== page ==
Venue News & Notes: Texas Stadium Bites the Dust

Texas Stadium is nothing but a memory — and a huge mess. The longtime home of the Dallas Cowboys — known for the giant hole in its roof, “so God can watch his team,” according to local lore — came tumbling down early Sunday in a planned demolition. Fireworks shot off above the building for several minutes, then hundreds of fans counted down as 11-year-old Casey Rogers of nearby Terrell, the winner of an essay contest, pushed a button triggering the implosion. More than a ton of dynamite dropped the west side of the building toward the north, the east side toward the south, and the roof right on top.

If the trend in baseball stadiums is intimacy, in football, it is grandeur. And the New Meadowlands Stadium, the home of the Jets and the Giants, is certainly imposing. With 2.2 million sq. ft., it is twice the size of Giants Stadium, which is being demolished next door. It is 30 ft. higher and has about 6,000 more seats. The suites are more opulent, the 118-ft.-long scoreboards are larger, and the construction cost was lavish, at $1.6 billion, equal to the gross domestic product of Lesotho. The first football game is not until August, but the stadium opened on Saturday for the Big City Classic collegiate lacrosse tournament.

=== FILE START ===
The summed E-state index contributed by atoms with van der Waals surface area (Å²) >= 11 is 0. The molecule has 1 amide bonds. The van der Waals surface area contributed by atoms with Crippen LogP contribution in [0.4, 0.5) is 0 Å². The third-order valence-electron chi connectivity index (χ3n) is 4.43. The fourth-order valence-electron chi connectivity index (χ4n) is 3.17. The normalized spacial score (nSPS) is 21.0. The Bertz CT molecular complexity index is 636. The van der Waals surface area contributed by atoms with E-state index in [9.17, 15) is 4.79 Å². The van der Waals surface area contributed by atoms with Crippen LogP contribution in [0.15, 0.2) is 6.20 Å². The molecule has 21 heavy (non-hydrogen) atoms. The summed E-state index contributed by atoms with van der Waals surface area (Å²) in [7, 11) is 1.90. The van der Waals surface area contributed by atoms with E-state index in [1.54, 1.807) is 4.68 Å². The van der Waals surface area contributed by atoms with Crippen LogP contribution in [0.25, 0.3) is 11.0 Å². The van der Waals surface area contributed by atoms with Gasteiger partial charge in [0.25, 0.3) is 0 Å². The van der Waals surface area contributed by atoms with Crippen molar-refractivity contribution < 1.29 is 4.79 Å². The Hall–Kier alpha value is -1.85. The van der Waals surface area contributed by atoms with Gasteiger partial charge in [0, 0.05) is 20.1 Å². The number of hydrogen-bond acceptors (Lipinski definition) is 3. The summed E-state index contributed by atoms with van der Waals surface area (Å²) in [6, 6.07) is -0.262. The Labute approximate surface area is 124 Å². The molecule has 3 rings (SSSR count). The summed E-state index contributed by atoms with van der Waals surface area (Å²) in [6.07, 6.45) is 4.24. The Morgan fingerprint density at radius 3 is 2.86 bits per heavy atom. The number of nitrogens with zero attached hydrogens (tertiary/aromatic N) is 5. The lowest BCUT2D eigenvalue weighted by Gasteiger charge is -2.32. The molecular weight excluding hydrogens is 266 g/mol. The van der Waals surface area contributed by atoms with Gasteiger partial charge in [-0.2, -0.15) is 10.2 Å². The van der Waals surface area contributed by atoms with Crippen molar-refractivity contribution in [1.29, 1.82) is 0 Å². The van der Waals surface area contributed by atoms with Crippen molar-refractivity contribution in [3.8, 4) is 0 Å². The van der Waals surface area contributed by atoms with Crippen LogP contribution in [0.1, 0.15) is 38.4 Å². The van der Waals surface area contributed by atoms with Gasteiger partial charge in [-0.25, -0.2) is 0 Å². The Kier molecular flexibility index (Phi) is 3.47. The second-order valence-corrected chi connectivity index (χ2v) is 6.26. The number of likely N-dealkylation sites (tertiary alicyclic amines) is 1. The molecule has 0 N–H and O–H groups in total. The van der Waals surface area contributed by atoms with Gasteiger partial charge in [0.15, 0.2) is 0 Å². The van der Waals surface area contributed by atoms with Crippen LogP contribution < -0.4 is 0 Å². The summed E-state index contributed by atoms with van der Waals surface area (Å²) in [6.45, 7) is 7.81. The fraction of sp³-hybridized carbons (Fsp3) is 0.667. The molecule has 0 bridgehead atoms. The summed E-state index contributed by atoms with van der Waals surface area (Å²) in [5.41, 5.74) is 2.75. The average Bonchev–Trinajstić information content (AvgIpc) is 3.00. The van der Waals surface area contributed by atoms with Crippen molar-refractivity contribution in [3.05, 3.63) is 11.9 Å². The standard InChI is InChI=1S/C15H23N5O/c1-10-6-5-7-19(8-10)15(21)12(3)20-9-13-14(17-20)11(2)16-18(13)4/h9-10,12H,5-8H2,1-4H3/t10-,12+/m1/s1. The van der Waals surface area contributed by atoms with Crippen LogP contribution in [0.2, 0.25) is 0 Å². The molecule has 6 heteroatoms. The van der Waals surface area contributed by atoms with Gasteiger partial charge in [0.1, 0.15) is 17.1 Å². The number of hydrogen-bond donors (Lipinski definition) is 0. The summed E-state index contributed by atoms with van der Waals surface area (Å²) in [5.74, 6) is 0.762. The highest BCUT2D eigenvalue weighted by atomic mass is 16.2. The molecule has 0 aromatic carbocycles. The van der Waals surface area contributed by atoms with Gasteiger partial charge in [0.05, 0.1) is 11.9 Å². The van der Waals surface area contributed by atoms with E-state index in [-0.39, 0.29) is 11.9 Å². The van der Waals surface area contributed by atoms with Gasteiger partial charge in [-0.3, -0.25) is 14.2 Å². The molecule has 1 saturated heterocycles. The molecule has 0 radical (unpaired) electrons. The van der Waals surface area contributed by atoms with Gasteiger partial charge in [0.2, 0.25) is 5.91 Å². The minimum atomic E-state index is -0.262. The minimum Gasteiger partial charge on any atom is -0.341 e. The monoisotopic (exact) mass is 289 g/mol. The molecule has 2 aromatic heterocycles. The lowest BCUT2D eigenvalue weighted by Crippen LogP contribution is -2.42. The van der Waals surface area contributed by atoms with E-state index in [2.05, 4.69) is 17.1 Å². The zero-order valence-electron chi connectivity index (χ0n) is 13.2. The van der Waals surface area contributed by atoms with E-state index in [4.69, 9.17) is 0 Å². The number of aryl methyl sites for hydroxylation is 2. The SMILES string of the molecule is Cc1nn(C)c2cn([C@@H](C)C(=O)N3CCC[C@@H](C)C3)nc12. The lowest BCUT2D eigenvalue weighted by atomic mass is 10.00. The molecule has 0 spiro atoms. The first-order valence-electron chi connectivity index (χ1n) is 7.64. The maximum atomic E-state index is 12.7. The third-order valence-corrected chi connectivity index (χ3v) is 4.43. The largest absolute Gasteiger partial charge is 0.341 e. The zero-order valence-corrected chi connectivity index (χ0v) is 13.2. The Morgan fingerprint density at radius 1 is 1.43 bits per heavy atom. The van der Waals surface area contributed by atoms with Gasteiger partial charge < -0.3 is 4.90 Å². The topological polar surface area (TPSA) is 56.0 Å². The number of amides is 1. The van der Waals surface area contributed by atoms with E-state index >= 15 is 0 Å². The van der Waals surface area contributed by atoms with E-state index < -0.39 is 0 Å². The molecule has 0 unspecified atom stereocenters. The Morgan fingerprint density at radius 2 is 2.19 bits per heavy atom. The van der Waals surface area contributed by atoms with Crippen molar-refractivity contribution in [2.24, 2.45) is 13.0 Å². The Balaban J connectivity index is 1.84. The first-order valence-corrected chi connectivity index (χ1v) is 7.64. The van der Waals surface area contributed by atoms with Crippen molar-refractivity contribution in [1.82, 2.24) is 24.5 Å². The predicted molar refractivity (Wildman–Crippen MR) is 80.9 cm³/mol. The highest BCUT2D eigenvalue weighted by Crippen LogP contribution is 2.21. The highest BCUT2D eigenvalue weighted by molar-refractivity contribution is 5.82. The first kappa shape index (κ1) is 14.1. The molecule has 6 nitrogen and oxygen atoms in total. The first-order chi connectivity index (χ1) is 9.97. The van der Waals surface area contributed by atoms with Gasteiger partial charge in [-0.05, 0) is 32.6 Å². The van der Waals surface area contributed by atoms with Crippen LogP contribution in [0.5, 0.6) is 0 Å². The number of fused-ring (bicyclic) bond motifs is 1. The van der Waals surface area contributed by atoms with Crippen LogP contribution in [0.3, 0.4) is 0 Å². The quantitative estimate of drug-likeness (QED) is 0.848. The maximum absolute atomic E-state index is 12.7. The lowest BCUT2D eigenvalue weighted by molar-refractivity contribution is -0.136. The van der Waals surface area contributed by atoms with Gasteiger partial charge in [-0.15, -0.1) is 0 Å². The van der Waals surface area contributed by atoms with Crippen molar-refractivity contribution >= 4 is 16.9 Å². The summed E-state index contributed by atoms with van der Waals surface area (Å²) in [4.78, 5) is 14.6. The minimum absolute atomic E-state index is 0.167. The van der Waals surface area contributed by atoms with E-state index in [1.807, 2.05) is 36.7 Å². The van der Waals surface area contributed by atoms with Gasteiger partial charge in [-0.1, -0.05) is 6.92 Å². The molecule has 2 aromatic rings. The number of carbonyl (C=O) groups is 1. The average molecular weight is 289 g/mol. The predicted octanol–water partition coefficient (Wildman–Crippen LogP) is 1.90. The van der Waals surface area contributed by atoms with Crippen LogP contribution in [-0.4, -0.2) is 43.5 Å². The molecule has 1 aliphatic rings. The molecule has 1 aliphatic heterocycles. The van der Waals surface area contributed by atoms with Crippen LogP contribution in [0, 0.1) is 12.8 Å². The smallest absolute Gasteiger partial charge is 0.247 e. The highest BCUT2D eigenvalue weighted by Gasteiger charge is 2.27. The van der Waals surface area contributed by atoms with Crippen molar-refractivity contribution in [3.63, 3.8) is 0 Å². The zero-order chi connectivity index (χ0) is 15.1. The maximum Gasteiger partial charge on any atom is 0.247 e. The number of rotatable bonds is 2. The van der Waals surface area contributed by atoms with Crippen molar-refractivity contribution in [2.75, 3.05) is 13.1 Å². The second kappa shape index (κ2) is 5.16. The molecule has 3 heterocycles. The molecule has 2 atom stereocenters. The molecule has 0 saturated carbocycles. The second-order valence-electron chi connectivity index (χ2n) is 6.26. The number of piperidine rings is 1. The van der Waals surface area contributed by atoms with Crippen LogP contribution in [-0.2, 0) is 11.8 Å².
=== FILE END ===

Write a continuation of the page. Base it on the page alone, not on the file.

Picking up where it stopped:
UC Berkeley has agreed to pay a neighborhood group’s legal fees and strictly limit non-football events at Memorial Stadium to settle a high-profile lawsuit over noise and safety at the landmark venue, according to a settlement announced this week. The court-ordered agreement with the Panoramic Hill Association ends a four-year legal battle between neighbors and the university over plans to expand use of the 86-year-old stadium. “There’s always going to be issues, but this means the university is now more committed to working on those issues,” said Michael Kelly, president of the Panoramic Hill Association, which represents Berkeley and Oakland residents who live in the hills just east of Memorial Stadium.

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